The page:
Expert publishing blog opinions are solely those of the blogger and not necessarily endorsed by DBW.
When it comes to interactive experiences for kids, publishers have one powerful market opportunity that they have still not fully realized, says Dr. J. Alison Bryant President and Founder of PlayCollective: The overwhelming preference parents show for the book form, whether print or digital.
“They [parents] see a digital book, for example, as 40 percent more valuable than an app,” Bryant said. “That’s interesting. There’s an inherent value still in the book form, whether its done digitally or in print, that parents are seeing, and I think we need to be thinking more about that. I think there’s been a lot of fear, quite honestly, in the publishing industry about digital, but if we can leverage the fact that parents still see more value in published things than, let’s say, interactive games, than we’re going to have some really interesting places to move.”
Bryant co-founded PlayCollective to help companies and organizations create better, more innovative, and more positively impactful media and technology. Offering a mix of consumer insights, brand building, product development and strategic planning, the company grew out of the combination and expansion of two of Bryant’s previous companies focused on kids and families, PlayScience, and PlayLab.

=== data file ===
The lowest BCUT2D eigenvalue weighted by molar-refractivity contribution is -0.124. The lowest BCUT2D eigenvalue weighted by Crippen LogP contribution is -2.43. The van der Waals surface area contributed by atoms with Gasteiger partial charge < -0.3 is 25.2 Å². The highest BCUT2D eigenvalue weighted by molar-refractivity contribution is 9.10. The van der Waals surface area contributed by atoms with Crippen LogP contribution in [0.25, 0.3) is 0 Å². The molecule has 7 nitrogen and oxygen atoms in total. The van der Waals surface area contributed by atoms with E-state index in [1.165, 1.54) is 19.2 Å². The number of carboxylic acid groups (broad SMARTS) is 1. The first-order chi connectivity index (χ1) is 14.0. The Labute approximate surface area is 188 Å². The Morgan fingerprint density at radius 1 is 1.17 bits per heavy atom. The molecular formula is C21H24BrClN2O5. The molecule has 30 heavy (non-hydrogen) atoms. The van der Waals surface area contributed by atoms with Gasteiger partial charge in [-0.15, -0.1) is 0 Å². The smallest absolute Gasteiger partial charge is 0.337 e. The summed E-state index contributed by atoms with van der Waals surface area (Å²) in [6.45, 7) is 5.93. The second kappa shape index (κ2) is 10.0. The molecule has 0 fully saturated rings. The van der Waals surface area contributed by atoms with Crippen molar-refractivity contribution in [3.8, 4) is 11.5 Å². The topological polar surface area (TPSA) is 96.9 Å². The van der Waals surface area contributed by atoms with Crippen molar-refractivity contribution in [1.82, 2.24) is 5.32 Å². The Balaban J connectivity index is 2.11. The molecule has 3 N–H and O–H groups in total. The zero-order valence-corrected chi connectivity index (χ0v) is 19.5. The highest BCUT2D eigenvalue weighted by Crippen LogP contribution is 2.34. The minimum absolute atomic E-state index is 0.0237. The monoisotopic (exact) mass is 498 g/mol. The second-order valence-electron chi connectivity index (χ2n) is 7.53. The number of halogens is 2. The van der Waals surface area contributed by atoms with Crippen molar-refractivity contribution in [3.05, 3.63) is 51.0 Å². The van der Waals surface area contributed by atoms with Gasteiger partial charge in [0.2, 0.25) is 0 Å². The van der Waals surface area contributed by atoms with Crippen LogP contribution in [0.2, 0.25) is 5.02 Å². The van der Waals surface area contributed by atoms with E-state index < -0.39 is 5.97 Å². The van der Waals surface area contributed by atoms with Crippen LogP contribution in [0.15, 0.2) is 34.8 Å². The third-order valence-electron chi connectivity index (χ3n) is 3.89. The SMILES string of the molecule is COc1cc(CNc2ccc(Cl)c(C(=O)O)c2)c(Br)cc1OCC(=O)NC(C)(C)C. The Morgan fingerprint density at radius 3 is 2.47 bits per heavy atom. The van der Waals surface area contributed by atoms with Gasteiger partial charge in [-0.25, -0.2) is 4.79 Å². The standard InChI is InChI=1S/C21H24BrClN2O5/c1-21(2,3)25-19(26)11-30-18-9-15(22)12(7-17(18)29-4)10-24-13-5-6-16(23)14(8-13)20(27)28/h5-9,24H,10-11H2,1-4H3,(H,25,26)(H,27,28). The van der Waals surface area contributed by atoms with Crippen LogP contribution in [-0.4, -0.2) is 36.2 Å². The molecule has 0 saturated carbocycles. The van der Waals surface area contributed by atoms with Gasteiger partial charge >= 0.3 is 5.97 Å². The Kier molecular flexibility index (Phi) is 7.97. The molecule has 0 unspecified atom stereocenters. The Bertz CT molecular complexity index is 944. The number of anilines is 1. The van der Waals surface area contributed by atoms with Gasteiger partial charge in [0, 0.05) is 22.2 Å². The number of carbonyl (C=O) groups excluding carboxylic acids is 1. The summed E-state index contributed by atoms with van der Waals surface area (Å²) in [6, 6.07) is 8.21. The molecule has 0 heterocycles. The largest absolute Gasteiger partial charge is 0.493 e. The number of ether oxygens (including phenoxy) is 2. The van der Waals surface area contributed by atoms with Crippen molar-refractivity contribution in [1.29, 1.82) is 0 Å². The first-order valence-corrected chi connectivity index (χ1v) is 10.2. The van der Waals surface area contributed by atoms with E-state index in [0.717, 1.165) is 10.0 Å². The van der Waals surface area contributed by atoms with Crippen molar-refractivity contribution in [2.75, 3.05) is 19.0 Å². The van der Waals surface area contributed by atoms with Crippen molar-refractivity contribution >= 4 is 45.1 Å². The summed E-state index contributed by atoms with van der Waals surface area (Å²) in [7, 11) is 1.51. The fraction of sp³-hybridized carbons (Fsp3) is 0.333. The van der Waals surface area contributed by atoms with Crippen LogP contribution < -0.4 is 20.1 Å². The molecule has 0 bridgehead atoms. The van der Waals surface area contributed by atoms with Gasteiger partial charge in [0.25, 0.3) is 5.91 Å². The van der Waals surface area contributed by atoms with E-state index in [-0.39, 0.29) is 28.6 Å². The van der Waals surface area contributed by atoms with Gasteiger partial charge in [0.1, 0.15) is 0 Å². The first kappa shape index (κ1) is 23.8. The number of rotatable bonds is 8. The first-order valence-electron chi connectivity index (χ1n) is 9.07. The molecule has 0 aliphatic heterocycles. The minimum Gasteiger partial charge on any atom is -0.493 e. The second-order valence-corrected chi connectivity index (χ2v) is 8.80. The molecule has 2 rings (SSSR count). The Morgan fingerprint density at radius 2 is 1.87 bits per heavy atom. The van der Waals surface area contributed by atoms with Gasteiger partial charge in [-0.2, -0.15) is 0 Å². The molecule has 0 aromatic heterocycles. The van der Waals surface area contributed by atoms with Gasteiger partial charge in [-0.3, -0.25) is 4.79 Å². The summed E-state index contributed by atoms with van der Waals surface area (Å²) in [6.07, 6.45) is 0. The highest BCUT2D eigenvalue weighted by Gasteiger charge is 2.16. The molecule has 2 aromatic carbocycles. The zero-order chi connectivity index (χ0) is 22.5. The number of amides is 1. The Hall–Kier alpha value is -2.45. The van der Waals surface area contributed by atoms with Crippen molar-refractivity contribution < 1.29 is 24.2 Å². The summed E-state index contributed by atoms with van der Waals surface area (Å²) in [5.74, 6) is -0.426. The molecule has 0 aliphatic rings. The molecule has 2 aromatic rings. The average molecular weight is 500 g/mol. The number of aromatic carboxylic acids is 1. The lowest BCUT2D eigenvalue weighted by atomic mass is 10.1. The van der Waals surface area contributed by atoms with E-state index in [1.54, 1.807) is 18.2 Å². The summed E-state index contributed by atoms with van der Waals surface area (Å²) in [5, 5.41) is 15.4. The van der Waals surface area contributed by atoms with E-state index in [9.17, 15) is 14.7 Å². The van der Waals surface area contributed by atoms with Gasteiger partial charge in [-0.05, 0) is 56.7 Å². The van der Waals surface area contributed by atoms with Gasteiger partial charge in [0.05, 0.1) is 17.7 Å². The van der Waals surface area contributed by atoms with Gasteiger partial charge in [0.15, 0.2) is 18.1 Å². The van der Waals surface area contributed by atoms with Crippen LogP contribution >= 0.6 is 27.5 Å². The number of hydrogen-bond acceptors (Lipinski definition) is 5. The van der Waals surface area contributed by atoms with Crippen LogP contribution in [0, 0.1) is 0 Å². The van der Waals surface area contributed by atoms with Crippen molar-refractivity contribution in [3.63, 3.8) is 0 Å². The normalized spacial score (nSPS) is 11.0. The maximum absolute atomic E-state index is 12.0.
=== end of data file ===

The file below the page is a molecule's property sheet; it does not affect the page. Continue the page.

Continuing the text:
At last year’s DBW2013 conference, Digital Book World released a survey in partnership with PlayScience that found, among other things, that a full 54% of U.S. kids read ebooks regularly.
This year, Digital Book World and PlayCollective continue their investigation of children’s digital reading habits with The ABCs of Kids and Ebooks, a presentation taking place at LaunchKids, the full-day Publishers Launch Conference complementing Digital Book World week. For her presentation, Bryant will provide updates about the number of kids who are reading digitally, the devices they use, how they select content, and how usage and habits change with age. The KidsLaunch co-event is devoted to the key issues facing children’s book publishers in today’s digital transition.
The kids reading marketplace is unlike any other reading demographic, Bryant explained. “This is a generation that is platform agnostic,” she said. “They don’t see the differences between technologies..It gives us opportunities as entertainment creators and narrative creators to really build content, property and characters across platforms, that kids can enjoy and really increase our market share that way.”
For more DBW2014 information, including scheduled speakers and event lineup, visit the Digital Book World Conference & Expo 2014 website.